Fantasy Under Mozambique's Sea

For an underwater experience of some of the world's most rare and majestic sea creatures, take a dip in Mozambique's natural aquarium.

Mozambique may be most famous for its white-sand beaches and colonial Portuguese architecture, but its real treasures lie beneath the surface.

There's no need to strap on an oxygen tank to get up close to Mozambique's sea life – a simple snorkel and a pair of goggles will get you front row tickets to the best underwater shows.Those who dip below the warm waters of the Indian Ocean will be in good company: giant turtles, angelfish, whale sharks, parrot fish and psychedelic sea apples lurk here.

The best time for whale shark sightings is between November and May.

These shy creatures tend to slink away from boats, but there's a good chance of spotting them in the offshore area around Tofo beach, about 500km north of the capital, Maputo.

The elegant grey reef sharks are more common. They can stretch up to two meters in length but are not dangerous.

Angelfish, with their psychedelic signature stripes, light up the show with flashes of blue and yellow while strange sea apples blush red and purple, catching plankton with their violet tentacles.

The shabby-chic beach resort of Tofo is one of the world's best spots for snorkeling with whale sharks and has a whole underwater stretch named for the great grey creatures: Whale Shark Alley.

Tofo is home to shallow-dive and snorkel spots such as The Chamber of Secrets – great for butterflyfish, lobster and octopus sightings – and Clownfish Reef, also good for sweepers, morays and spiny lobsters.

Heading further north, the Bazaruto archipelago – roughly 700km from Maputo – has increasingly rare inhabitants, dugongs.

The island chain is home to some of the last remaining population of these protected marine mammals.

They can grow as long as three meters, and the males often sprout tusk-like fangs used for uprooting sea grass and waging battles against competing males.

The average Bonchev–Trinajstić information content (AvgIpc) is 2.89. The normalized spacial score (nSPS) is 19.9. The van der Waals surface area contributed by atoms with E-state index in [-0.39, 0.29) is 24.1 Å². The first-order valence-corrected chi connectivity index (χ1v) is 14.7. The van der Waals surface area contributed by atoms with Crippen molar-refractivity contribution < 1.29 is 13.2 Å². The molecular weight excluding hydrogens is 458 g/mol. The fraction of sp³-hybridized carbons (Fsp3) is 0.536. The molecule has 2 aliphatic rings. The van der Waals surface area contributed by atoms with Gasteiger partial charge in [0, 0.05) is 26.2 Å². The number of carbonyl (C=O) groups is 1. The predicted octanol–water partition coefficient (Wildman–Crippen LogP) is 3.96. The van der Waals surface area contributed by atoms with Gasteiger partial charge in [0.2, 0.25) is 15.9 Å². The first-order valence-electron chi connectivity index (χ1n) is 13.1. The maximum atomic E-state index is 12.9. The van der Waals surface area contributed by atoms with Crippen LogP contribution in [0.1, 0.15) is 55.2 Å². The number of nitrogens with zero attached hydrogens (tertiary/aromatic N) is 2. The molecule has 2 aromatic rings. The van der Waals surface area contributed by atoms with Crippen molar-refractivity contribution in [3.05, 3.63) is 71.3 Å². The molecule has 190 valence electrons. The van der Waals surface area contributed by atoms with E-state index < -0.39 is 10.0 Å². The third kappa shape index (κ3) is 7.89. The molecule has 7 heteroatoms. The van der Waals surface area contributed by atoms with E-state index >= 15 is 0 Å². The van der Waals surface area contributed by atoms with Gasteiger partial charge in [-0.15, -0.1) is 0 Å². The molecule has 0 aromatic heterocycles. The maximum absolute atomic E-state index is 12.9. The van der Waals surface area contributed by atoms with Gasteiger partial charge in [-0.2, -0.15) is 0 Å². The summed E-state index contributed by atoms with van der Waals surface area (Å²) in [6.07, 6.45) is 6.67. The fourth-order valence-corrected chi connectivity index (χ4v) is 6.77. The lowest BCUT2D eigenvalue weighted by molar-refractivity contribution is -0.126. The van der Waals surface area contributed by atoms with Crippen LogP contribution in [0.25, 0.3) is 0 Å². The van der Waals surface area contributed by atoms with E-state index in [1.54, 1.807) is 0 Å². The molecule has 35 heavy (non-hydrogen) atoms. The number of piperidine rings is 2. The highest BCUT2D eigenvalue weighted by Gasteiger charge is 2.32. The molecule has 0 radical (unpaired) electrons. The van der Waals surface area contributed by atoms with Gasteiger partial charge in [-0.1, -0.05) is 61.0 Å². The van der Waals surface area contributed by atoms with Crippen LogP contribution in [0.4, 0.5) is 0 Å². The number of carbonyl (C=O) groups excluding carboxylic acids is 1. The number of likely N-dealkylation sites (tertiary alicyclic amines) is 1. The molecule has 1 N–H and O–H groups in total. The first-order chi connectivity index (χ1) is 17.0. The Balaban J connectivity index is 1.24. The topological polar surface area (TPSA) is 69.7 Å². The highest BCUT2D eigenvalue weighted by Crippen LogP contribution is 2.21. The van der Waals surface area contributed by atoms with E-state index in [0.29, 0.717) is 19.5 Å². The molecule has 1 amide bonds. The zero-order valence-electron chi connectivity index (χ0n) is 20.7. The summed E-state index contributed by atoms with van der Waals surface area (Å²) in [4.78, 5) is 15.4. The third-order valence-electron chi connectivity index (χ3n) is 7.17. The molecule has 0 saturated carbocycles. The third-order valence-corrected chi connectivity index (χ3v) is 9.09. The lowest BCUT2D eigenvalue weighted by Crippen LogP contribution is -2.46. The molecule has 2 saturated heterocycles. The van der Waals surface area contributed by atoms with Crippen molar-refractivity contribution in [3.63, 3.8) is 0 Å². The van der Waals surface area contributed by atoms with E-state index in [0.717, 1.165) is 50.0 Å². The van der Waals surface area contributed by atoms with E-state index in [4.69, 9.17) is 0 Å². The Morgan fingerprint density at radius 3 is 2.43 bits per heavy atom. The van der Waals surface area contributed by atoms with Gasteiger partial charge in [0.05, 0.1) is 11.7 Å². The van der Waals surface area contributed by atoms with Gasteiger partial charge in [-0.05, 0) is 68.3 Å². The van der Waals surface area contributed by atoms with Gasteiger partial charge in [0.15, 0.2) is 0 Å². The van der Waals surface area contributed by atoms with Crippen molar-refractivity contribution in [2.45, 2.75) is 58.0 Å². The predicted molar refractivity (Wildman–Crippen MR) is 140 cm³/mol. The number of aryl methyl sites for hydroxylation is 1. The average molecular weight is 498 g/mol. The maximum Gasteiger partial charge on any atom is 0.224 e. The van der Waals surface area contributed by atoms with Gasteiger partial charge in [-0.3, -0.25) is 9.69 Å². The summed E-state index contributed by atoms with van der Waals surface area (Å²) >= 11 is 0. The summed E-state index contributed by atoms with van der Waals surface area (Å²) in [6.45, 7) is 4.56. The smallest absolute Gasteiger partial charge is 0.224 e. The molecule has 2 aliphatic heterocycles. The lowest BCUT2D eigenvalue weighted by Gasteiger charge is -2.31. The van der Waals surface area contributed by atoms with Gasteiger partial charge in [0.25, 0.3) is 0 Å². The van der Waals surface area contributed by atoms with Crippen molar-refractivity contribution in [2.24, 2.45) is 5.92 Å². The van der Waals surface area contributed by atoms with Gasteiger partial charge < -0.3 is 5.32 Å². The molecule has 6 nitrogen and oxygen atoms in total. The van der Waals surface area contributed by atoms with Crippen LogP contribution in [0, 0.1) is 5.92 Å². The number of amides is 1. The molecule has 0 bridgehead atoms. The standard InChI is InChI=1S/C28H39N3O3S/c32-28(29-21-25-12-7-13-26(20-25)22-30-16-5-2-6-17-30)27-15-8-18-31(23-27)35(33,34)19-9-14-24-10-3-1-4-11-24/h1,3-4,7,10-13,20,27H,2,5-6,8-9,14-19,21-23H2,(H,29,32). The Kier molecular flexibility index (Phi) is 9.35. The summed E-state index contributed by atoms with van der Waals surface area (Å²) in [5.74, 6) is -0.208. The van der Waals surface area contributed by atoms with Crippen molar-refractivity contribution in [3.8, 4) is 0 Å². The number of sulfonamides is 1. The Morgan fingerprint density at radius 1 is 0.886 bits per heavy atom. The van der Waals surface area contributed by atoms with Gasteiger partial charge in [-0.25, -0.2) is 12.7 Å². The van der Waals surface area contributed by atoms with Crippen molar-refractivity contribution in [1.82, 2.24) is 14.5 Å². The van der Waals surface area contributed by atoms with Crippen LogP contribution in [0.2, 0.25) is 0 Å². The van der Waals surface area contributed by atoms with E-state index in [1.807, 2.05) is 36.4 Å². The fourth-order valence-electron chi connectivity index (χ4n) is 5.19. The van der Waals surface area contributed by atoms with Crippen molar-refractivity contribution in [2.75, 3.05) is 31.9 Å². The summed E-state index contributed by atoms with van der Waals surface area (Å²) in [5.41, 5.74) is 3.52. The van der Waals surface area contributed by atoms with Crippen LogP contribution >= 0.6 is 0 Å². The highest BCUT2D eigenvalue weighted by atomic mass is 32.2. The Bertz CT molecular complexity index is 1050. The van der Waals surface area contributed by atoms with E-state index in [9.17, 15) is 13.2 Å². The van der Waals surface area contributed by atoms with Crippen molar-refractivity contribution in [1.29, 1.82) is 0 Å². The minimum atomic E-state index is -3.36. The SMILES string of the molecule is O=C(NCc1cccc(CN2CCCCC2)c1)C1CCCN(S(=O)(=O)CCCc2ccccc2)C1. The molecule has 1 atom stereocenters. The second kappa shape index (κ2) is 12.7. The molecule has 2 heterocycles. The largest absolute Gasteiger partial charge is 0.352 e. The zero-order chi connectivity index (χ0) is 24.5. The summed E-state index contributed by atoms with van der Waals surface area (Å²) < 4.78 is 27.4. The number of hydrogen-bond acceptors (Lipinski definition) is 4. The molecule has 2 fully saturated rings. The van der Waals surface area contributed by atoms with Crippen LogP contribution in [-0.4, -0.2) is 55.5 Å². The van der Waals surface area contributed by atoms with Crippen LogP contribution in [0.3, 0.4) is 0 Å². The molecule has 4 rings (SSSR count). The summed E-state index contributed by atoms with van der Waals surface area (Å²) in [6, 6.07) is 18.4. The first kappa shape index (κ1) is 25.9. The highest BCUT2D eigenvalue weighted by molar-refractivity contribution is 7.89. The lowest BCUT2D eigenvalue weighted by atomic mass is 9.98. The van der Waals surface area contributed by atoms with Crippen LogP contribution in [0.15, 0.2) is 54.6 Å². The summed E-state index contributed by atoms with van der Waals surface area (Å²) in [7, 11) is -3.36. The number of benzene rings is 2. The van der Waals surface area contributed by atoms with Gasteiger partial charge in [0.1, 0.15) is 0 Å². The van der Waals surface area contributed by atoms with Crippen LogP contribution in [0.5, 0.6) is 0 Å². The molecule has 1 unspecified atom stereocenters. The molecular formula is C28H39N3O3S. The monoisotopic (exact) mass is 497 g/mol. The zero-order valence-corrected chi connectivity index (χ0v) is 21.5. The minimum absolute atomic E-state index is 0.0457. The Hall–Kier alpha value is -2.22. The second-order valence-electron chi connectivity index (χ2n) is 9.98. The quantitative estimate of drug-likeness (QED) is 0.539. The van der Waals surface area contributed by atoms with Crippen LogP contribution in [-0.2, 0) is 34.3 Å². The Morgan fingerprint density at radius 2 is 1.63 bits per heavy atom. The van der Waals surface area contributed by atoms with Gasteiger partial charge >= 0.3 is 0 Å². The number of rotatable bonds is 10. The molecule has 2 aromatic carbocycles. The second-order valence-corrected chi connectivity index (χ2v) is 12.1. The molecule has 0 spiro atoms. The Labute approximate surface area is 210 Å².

Aerial view

The high-end luxury lodge Azura on Benguerra Island – one of the five islands in the archipelago – has an excellent dive school that leads snorkeling trips around the coral reefs.

You might also spot loggerhead turtles, puffers, clown fish and chocolate dip fish, as well as humpback whales during the June-December migration season.

If you opt to transfer to the lodge by light aircraft, you'll see the shadows of dugongs and sea turtles set against the turquoise ocean below.

On the other side of Benguerra, the luxury &Beyond lodge also has a wonderful dive and snorkel school, with the unusual advantage of swimming with another mammal: horses.

Mozambique Horse Safari has a base here, offering a rare chance to slip off saddles and ride bareback into the Indian Ocean.

Basing yourself in Vilanculos is a more affordable way of exploring the reefs around the Bazaruto islands, including those around the island of Santa Carolina.

One of the best places to stay in Vilanculos is the Casa Babi guesthouse attached to Odyssea Dive Centre.

Head even further north, to the atmospheric Ilha de Moçambique, for fresh fish suppers, crystal clear underwater viewings and sea kayaking.

Or to the spectacular Quirimbas archipelago, home to some of the most colorful coral reefs in the Indian Ocean.

Closer to the capital, Inhaca island – an easy weekend trip from Maputo – offers snorkelers sightings of spotted rubber lip fish, jewel damselfish and butterflyfish, as well as the occasional turtle.

The road to Ponta do Ouro – close to the South African border – is quite rough and the rugged, lesser-known town exudes a sense of adventure, with the added advantage of a chance to get up close with wild dolphins. 

Source: The Africa Report